Posted by Richard Rawlinson
The Cremation Society of Great Britain this month publishes its international cremation statistics for 2010. See here.
The country with the highest percentage of cremations is Japan at 99.9%, and the country with the lowest percentage is Ghana at 3%. But, for me, the most interesting comparison, is between the UK and Italy.
The UK, which has 260 crematoria nationwide, had 413,780 cremations, which is 73% of the total 565,624 deaths. Italy, which had a similar number of deaths to the UK, had 488,756 fewer cremations. Italy’s 76,868 cremations amount to 14% of the total 585,448 deaths.
I confess to being a bit of an Italophile but it strikes me Italians celebrate life with verve but treat death with a dignity that’s also practical and realistic – an approach that’s perhaps lacking in some Protestant countries where death is more taboo.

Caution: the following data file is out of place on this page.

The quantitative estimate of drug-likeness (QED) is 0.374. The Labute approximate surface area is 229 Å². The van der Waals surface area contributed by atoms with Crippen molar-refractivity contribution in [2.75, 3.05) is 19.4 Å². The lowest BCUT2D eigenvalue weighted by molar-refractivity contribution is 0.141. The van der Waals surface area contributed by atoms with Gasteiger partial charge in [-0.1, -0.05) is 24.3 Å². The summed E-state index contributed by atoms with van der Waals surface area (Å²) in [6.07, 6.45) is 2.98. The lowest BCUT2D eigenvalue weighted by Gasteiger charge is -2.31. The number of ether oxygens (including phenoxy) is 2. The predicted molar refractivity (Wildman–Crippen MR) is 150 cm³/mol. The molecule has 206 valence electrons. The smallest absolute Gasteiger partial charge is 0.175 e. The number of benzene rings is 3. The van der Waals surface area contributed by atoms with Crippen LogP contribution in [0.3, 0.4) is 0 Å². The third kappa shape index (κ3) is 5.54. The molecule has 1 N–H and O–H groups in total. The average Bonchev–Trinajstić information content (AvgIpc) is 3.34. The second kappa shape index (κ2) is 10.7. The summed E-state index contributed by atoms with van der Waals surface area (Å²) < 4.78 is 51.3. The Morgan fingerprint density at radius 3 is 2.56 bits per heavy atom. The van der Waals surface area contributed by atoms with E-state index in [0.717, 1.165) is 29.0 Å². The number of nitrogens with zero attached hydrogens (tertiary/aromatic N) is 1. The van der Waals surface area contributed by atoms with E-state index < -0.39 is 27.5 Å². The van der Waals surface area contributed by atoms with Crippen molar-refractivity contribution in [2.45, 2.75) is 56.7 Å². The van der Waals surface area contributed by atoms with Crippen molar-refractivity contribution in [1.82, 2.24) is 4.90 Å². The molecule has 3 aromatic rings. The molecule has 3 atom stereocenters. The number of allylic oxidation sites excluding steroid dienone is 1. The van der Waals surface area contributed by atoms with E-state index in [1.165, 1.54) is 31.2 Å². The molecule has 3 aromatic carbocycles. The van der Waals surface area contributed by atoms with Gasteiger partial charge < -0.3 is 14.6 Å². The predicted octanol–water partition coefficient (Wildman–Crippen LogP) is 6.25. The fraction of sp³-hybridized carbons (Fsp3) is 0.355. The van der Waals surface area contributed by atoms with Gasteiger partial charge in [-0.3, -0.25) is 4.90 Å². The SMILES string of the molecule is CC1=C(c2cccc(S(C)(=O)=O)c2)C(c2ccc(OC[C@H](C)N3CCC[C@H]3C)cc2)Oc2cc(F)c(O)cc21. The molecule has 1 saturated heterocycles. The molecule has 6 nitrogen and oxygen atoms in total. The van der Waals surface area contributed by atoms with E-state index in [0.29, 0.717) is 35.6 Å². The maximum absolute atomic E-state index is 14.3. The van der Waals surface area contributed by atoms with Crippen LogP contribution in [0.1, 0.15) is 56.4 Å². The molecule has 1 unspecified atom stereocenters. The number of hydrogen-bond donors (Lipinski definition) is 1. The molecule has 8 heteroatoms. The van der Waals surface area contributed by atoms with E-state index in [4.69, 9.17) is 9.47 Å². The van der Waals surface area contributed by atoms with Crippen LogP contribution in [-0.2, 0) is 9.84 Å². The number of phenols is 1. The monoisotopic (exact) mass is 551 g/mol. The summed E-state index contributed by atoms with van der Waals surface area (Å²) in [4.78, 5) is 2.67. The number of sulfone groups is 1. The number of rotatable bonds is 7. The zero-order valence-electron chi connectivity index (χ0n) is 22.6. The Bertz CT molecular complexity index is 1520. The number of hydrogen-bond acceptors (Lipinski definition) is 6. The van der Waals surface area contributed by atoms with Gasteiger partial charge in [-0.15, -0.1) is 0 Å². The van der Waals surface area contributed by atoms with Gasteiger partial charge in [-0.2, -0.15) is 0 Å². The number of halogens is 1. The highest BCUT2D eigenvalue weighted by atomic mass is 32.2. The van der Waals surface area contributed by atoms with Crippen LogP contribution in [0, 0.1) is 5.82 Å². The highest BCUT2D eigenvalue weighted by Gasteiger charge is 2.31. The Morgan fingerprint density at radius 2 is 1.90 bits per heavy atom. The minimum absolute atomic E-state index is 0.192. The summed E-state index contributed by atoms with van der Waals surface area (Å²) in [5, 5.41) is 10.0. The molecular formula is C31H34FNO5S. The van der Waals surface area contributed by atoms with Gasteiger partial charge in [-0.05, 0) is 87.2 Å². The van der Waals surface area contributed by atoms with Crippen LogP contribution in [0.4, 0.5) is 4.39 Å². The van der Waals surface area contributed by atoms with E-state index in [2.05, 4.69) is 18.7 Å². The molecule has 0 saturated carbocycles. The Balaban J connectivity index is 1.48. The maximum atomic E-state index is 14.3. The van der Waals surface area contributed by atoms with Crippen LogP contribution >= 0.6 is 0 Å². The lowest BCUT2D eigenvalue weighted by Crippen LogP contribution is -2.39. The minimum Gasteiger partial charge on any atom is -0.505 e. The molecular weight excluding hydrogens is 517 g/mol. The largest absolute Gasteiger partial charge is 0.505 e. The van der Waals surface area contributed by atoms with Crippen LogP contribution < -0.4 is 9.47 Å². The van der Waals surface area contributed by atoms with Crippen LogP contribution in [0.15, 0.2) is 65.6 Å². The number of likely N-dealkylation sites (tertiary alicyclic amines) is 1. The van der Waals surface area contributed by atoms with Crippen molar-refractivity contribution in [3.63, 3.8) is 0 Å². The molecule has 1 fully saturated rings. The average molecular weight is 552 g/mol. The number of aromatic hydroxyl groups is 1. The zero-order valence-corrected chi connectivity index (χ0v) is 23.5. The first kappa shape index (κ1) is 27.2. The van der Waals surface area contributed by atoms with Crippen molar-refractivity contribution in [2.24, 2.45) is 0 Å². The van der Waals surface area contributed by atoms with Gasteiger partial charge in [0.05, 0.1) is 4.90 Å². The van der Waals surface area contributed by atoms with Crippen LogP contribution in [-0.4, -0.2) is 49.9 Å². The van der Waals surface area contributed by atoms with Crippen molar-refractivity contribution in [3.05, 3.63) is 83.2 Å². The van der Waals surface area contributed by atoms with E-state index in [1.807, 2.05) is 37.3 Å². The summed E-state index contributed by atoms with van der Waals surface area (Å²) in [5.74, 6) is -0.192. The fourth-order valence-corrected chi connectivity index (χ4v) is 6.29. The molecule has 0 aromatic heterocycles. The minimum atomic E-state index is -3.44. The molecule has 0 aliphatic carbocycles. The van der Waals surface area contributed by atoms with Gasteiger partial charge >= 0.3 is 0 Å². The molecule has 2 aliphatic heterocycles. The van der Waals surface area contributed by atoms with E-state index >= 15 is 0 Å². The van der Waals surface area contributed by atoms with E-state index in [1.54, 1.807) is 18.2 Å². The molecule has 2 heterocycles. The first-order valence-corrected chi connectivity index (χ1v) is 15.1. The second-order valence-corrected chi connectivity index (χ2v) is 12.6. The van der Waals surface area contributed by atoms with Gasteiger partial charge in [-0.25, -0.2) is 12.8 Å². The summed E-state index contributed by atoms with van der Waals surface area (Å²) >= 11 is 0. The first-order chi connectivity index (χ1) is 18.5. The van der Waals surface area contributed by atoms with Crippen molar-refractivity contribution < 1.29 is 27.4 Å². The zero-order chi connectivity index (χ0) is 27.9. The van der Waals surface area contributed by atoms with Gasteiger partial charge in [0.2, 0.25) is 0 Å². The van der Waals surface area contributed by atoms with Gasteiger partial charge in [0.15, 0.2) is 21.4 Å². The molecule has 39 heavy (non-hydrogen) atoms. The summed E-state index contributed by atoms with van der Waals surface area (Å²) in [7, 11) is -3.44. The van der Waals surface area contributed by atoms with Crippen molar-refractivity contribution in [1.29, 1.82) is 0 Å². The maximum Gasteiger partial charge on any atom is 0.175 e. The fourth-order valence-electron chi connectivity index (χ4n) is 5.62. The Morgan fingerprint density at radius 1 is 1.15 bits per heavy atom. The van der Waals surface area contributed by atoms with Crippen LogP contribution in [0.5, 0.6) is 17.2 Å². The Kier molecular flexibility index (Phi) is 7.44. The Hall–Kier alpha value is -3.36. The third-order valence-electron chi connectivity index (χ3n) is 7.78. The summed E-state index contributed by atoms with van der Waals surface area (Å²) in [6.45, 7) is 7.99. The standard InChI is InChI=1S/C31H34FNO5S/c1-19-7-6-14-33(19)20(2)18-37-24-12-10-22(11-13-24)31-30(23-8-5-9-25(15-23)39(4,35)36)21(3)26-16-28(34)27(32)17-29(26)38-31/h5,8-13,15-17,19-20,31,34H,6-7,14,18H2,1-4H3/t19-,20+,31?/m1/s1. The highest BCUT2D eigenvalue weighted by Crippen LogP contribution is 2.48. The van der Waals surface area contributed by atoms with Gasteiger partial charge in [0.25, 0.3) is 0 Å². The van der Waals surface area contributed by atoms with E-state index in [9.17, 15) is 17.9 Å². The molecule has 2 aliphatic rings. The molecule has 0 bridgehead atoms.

Italian funerals and wakes remain sombre occasions where most people wear black. When someone dies in a village, he or she is still kept in an open coffin at home and friends and neighbours visit to pay their respects. The family often decorate the door of the house and put up notices to tell people about the death and the funeral. They have a full mass at the funeral service and neighbours and friends follow the pallbearers to the cemetery in a procession while people watch respectfully.
The cemetries are well kept, too, and the graves seem to be cared for with love, often displaying framed photos of the deceased and newly-placed flowers.
The cemeteries outside the Mediterranean towns are among the best. They often have wonderful views, with coffins placed in niches of high walls, each with their own light and vase.
Long may these traditions last. The crass festival of Halloween is sadly slowly taking the place of the Day of the Dead when, on 2 November, Italians visit the graves of their relatives and friends with chrysanthemums and candles; churches hold services for the dead, and children are given toys and presents by the ‘muorti’.
When the newly married Grace Kelly put a vase of chrysanthemums on a guest’s bedside table, her Prince Ranier of Monaco berated her. ‘Don’t you know these flowers symbolise death in Europe?’ he said.
Find the Cremation Society of Great Britain here.